NEW- seasonal pest
Cluster flies

Cluster flies can be an enormously frustrating pest for both domestic and commercial properties. 


Often entering buildings in very large numbers, contrary to popular belief, the flies don't lay their eggs in lofts and windows but rather in the soil. The larval stages (maggots) are parasites of earthworms, emerging once they have pupated during the summer. The flies then overwinter in houses, usually causing problems to the south facing side as they 'arrive' in autumn and then again as they emerge in early spring.


Unlike most flies where effective control is linked to removing the source of the problem (eg covering or removing rubbish), with cluster flies, the source is not something that can be practically dealt with and therefore, control is left to a combination of proofing and physically and chemically removing the flies that enter a property. technicians, after a detailed survey inspecting the site and confirming the species, may recommend a combination of a range of treatments- these include 'painting' a special clear insecticide on to selected areas of windows, misting or ultra low volume (ulv) applications to the loft, smoke generators, localised residual sprays and or physical traps.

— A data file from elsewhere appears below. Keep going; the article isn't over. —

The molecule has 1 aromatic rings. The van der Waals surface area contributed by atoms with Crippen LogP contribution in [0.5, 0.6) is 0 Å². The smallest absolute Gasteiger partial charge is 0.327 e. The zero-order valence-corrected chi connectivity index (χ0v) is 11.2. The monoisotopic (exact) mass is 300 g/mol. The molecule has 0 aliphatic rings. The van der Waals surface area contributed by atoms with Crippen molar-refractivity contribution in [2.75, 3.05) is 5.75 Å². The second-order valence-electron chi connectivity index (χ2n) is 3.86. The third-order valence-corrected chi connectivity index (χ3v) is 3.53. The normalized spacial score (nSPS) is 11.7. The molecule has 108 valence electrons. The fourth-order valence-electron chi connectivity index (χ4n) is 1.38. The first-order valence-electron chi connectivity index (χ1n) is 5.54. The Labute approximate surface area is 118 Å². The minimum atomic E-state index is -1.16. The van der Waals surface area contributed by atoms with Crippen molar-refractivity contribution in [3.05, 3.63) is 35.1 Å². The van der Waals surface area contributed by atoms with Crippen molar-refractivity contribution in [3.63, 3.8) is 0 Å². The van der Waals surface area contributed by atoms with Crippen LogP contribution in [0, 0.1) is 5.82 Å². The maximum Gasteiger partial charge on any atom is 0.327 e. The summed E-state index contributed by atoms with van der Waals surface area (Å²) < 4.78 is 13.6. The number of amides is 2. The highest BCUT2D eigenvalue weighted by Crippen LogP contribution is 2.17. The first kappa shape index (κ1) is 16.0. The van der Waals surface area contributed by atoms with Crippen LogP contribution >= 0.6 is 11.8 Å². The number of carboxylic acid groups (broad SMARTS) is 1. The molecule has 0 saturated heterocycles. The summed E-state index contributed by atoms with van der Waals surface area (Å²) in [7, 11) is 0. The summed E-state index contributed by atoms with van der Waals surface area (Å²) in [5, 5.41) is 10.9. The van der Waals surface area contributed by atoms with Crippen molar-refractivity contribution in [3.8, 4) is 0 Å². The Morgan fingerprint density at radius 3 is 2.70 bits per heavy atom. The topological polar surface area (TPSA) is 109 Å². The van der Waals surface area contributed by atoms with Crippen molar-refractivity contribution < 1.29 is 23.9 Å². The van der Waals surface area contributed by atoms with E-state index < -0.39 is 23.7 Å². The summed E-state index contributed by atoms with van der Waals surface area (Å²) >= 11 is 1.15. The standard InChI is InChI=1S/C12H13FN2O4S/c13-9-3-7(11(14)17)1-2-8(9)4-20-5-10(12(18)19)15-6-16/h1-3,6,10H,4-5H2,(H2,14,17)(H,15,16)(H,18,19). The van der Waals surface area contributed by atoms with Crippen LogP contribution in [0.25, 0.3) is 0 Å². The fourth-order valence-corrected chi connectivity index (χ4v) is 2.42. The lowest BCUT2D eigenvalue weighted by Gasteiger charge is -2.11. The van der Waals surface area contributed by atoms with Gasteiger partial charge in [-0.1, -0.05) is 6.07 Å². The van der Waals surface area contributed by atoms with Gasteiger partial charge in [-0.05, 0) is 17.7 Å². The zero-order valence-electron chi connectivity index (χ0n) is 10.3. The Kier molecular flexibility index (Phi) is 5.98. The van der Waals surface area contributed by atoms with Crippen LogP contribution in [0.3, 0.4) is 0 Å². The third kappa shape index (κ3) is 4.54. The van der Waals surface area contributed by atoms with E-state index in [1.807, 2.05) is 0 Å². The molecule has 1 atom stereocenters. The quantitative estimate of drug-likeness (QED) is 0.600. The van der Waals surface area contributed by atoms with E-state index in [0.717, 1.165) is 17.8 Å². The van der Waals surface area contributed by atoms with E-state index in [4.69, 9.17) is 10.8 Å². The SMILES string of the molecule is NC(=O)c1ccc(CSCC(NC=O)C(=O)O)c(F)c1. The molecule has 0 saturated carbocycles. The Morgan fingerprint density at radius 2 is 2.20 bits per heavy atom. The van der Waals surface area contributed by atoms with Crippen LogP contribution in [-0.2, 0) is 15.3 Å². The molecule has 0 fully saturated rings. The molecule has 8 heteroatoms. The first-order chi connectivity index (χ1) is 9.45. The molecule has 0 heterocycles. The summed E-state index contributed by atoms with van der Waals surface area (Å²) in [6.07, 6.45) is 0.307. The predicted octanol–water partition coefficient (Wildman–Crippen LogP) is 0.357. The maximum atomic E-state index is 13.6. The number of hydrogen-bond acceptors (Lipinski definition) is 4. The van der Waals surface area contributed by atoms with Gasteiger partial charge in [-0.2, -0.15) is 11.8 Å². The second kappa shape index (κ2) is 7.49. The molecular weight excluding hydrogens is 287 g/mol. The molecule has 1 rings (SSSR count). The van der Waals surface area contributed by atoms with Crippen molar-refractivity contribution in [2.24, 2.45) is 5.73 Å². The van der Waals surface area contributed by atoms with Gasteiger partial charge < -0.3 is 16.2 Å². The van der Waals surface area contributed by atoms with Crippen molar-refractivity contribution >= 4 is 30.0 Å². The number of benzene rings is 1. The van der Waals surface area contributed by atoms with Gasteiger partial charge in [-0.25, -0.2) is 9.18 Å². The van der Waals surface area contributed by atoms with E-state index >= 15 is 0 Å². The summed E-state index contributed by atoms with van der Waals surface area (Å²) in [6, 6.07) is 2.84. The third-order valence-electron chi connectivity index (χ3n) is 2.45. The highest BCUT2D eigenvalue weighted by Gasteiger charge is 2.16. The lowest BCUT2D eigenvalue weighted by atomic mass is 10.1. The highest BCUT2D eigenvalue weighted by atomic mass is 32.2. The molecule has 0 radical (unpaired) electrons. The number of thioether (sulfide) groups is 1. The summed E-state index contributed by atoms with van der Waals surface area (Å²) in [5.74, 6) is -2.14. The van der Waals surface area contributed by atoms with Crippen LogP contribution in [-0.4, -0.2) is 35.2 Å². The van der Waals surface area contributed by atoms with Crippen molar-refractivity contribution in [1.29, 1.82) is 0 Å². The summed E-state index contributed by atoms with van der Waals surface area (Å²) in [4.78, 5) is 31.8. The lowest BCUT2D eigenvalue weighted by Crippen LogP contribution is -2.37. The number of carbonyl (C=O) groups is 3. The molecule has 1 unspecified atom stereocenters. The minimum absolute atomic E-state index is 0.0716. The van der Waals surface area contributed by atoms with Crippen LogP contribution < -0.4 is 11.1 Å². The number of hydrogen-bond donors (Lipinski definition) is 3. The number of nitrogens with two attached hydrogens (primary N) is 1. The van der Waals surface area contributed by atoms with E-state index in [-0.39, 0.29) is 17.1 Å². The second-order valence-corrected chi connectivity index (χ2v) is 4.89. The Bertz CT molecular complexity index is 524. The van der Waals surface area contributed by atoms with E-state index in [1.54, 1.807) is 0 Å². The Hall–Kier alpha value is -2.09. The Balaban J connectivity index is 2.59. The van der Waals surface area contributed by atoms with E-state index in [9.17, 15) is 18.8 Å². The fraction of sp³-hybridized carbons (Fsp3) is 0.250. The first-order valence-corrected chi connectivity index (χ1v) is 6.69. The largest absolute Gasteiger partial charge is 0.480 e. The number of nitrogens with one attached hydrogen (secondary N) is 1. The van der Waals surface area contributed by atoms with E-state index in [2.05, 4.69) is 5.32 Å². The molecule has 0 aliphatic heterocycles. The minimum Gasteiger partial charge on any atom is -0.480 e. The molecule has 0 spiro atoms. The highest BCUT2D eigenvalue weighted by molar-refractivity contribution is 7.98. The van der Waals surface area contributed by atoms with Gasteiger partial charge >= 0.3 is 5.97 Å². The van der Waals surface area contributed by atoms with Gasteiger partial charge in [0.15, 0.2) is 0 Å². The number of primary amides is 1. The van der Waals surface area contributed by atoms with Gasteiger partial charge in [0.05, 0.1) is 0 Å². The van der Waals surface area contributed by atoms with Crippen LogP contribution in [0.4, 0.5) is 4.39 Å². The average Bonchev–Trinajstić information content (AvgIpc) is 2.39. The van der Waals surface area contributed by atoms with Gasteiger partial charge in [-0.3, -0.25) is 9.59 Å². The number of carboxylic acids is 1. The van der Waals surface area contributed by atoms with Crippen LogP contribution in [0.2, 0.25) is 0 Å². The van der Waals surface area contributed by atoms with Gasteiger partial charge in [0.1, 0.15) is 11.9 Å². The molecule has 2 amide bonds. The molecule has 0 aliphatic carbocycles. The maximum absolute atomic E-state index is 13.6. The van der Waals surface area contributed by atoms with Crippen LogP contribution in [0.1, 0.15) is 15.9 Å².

Proofing can be hard as they will often squeeze into tiny gaps but again, we will advise if we can see anything that may help provide a solution. In extreme cases, electronic fly killers can trap large numbers although care should be taken to ensure that the catch isn't so high that it clogs the grid of the machine Care should be taken if trying to carry out any treatment without professional advice, especially in lofts ( where bats etc may be present). Given the biology of this species, a simple aerosol can be effective in knocking down low numbers of problem flies. In very severe infestations, a vacuum cleaner can be used to remove very large numbers.


Whilst the main cluster fly is a species called polenia rudis, there are 2 other flies which exhibit very similar behaviour- the green cluster fly and the much smaller yellow swarming fly. For more information, including discussing treatment options, please contact the local technician or email This email address is being protected from spambots. You need JavaScript enabled to view it.